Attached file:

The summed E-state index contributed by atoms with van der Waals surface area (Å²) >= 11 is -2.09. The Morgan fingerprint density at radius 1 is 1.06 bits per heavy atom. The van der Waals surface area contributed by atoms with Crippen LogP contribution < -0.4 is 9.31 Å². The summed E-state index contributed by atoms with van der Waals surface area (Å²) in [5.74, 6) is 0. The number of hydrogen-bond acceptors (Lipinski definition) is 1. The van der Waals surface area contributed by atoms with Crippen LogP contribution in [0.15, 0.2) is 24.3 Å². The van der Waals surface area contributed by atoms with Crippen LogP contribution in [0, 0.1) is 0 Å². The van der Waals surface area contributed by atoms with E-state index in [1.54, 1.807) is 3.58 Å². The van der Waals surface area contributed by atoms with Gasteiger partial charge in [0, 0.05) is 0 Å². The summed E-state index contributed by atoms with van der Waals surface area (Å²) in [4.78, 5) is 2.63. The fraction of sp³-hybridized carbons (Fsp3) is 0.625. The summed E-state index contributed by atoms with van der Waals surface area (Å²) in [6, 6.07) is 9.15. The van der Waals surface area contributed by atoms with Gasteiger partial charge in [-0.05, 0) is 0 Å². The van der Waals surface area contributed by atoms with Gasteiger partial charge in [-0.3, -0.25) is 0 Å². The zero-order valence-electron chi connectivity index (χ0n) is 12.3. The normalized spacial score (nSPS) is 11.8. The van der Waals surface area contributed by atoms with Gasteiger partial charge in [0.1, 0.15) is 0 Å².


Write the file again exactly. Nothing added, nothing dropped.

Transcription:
The summed E-state index contributed by atoms with van der Waals surface area (Å²) >= 11 is -2.09. The Morgan fingerprint density at radius 1 is 1.06 bits per heavy atom. The van der Waals surface area contributed by atoms with Crippen LogP contribution < -0.4 is 9.31 Å². The summed E-state index contributed by atoms with van der Waals surface area (Å²) in [5.74, 6) is 0. The number of hydrogen-bond acceptors (Lipinski definition) is 1. The van der Waals surface area contributed by atoms with Crippen LogP contribution in [0.15, 0.2) is 24.3 Å². The van der Waals surface area contributed by atoms with Crippen LogP contribution in [0, 0.1) is 0 Å². The van der Waals surface area contributed by atoms with E-state index in [1.54, 1.807) is 3.58 Å². The van der Waals surface area contributed by atoms with Gasteiger partial charge in [0, 0.05) is 0 Å². The summed E-state index contributed by atoms with van der Waals surface area (Å²) in [4.78, 5) is 2.63. The fraction of sp³-hybridized carbons (Fsp3) is 0.625. The summed E-state index contributed by atoms with van der Waals surface area (Å²) in [6, 6.07) is 9.15. The van der Waals surface area contributed by atoms with Gasteiger partial charge in [-0.05, 0) is 0 Å². The van der Waals surface area contributed by atoms with Gasteiger partial charge in [-0.3, -0.25) is 0 Å². The zero-order valence-electron chi connectivity index (χ0n) is 12.3. The normalized spacial score (nSPS) is 11.8. The van der Waals surface area contributed by atoms with Gasteiger partial charge in [0.1, 0.15) is 0 Å².